This one, "A Brief History of Haley's Comet," was completed in 1984, around the time of Haley's last visit to our section of the solar system. I like his use of wormy mahogany in the lower section.
The piece in the middle is also one of his early sculptures. A fun use for a big block of oak. Maybe it was designed as a handy storage space for salad forks? I especially like the plywood pieces seen in the background. They were part of a series done most recently. As he carved through the plywood you see the bold grain patterns and black glue lines. It gives you a new perspective on construction grade plywood. The painted wood piece to the right is also a relatively new piece. I wonder why he started experimenting with color, most of his work is very monotonal, maybe grandchildren?
If anybody has more information or thoughts about the work, please share.
Wednesday, January 14, 2009
Thursday, January 8, 2009
Wednesday, January 7, 2009
Sunday, January 4, 2009
Saturday, January 3, 2009
With the new new work, however, I've started cutting the stripes into smaller sections and filling the gaps with either opaque black epoxy or clear tinted epoxy. With the clear epoxy pieces I'm thinking of either building a metal stand around the piece so that it can sit in the middle of a room, or back-lighting them with an LED light box. The metal stand idea would require figuring out a way to polish the front and back - I'm not sure that I can polish one side without ruining the polish on the opposite side; and the light box idea will require finding supplies, box designs, and materials (metal?, wood?). Not sure which way to go yet.
Here are some examples. The first one is made from the same board that I made Silk Ribbons and Cherry; the second one is the same board as "641" (earlier post); the rest (a total of 10 - not all shown) are made from the same board of curly/wormy maple (originally 2 inches thick so I was able to get 2 pieces by resawing them once they were glued up).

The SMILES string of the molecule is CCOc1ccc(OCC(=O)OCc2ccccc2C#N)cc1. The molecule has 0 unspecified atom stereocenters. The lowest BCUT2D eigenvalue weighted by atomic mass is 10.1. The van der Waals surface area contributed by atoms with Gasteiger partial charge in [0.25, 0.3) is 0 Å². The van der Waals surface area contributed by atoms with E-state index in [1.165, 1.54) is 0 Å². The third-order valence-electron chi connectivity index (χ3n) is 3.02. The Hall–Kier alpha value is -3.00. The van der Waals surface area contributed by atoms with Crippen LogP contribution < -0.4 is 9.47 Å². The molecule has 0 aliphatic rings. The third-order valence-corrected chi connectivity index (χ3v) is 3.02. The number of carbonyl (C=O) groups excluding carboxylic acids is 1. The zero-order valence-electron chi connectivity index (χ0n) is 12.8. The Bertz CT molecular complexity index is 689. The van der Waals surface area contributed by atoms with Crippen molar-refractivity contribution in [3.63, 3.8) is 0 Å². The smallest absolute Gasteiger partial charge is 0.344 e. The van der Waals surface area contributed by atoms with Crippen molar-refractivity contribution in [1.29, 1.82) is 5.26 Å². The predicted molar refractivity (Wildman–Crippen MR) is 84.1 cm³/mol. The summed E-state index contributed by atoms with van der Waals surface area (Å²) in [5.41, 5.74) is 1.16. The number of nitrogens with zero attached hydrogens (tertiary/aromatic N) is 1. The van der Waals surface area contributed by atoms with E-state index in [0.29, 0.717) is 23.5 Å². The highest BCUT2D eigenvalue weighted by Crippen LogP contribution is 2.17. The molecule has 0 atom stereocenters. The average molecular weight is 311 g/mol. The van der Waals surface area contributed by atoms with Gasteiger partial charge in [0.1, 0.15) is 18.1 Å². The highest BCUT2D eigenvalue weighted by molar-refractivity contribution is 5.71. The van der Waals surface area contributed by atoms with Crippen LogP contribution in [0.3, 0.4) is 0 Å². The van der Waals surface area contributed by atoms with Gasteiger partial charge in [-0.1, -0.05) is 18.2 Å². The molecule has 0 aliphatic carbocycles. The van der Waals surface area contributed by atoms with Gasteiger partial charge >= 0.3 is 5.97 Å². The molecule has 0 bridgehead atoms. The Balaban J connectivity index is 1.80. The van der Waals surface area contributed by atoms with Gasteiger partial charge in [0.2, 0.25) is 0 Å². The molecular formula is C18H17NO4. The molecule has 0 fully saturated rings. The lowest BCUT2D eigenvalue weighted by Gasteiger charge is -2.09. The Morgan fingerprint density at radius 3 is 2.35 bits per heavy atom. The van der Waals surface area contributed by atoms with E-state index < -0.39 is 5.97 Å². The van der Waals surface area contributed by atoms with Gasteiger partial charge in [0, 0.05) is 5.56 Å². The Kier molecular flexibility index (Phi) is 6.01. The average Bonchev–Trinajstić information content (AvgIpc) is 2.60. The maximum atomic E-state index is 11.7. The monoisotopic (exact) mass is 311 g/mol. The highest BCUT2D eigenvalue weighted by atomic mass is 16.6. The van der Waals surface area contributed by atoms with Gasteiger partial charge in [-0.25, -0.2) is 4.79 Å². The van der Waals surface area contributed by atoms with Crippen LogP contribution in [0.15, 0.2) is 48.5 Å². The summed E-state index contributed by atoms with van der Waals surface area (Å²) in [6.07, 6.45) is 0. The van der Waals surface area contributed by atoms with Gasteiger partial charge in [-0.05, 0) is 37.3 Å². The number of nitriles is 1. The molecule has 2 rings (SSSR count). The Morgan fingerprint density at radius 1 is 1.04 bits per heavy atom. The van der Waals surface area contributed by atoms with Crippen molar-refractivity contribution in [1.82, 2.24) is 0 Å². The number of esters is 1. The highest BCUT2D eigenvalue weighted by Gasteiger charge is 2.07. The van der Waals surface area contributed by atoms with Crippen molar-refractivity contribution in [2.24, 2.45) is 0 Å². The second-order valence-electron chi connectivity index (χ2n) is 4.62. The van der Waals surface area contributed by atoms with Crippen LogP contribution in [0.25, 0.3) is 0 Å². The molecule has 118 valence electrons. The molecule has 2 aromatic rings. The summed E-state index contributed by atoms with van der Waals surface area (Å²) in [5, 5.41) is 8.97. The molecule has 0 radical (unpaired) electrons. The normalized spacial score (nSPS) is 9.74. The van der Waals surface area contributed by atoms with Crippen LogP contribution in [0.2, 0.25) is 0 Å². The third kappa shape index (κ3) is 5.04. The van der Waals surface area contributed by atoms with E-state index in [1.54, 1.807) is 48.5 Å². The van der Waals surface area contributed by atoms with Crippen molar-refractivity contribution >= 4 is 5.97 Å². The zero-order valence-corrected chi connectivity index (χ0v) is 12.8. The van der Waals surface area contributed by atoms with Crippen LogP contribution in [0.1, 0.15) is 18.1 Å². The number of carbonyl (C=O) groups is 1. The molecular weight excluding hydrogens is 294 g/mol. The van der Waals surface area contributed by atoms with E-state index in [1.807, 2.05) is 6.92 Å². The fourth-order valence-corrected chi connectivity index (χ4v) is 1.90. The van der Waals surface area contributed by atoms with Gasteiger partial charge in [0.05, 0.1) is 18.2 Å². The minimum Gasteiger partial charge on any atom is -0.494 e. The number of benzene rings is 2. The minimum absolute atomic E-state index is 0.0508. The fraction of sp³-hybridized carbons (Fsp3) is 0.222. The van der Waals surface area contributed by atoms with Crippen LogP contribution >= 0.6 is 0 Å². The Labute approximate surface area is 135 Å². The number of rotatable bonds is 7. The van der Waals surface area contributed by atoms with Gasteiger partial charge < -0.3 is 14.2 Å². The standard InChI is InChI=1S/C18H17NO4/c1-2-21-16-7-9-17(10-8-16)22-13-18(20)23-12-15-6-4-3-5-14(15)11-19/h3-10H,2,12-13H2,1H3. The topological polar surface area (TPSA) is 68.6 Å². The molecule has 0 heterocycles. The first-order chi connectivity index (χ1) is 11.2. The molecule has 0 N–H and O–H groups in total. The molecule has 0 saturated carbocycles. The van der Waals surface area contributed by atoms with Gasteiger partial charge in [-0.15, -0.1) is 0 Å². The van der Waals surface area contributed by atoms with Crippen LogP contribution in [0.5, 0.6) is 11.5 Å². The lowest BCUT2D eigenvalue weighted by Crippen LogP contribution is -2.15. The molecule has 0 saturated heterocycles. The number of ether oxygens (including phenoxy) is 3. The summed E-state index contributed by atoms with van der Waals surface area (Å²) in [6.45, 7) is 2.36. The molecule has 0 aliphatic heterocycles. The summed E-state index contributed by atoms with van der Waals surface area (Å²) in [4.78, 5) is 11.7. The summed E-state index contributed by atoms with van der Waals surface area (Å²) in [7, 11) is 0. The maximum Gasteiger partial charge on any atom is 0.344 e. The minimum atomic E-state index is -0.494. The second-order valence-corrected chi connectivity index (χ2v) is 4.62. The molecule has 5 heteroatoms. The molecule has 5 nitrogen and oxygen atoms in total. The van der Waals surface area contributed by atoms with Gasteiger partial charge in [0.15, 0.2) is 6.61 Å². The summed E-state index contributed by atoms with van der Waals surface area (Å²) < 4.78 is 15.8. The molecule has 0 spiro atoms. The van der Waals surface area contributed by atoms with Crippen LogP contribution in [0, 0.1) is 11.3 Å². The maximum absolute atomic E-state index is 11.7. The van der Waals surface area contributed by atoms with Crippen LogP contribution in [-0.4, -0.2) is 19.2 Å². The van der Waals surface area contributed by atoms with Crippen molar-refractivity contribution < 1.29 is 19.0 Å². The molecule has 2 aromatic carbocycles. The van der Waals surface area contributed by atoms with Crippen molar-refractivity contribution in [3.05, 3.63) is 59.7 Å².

This one above, and the one below are the front and back of the same piece, I think it is the best candidate for getting a metal stand for middle of room display because the grain patterns are great on both sides.
This one is the other half of the one above it. The pattern of cuts is almost the same but it is filled with opaque black epoxy because they aren't through cuts.
Friday, January 2, 2009
My sister-in-law recently came by the gallery and took some pictures of my work with her new Nikon D-90. I was very impressed with the quality of the pictures and the accuracy of the colors. Amazingly, it balances the light and can even take great pictures with just ambient light (we turned the gallery lights off for one of them). With virtually no effort, just point and shoot, we got very good images. I can't complain about the Canon Power Shot, 4-Meg, point and shoot camera that I've been using. Images are good for what it is and I can get the right colors as well, but it is impossible to take pictures of large objects without getting too much distortion. When I've used Canon's SLR (Rebel), I haven't been happy with the colors and usually go back to the images I've taken with the Powershot.
Here are some examples, I'll add them to my website soon:
"Five by Ten" - 27" x 26" x 1"
The recent purchasers of this painting, "Sunflowers and Sky," sent me an image of its installation in their home. I think it looks great, like they had the nook made specifically for the piece. In fact, they had a couple of nooks built into their home specifically for art. They then painted the background to go with the painting. It is a honor to have the work so prominently placed.
This was my second shellac painting. It was an interesting process of having to start thinking about color and composition. Besides learning about primary and secondary colors in elementary school, I don't know much about color. Luckily, at the same time I was beginning the piece I heard (or read) about Vincent Van Gogh writing in a letter describing his color theory and how much he loved yellow and orange and that whenever painting it, he liked to paint blue next to it. I figured, if it is good enough for Vincent . . .
In sending the work to the Phoenix area, I also got an education in shipping shellac paintings to deserts in the heat of the summer. The first time I sent it, I wrapped it in tissue paper and, although FedEx did crush the box a bit, the bigger problem was that it arrived in Phoenix on a Friday but it didn't get delivered until Monday, leaving it the weekend to bake the tissue paper into the shellac.
After repairing it I repacked it with an added layer of plywood that I used to attach to the back so that it would float in the box without touching anything. Unfortunately, FedEx was again unable to deliver it on the Friday and they crushed the box, slightly but significantly, baking some cardboard into the painting. Luckily, the buyers gave me a third chance and this time I added wooden laths on the front and sides, inside a second box.
I submitted a damage claim to FedEx for the second crushing and they reimbursed me enough to pay for the multiple shipping costs, so at least it only cost me time. Now I know, crate all work going to deserts in the summer.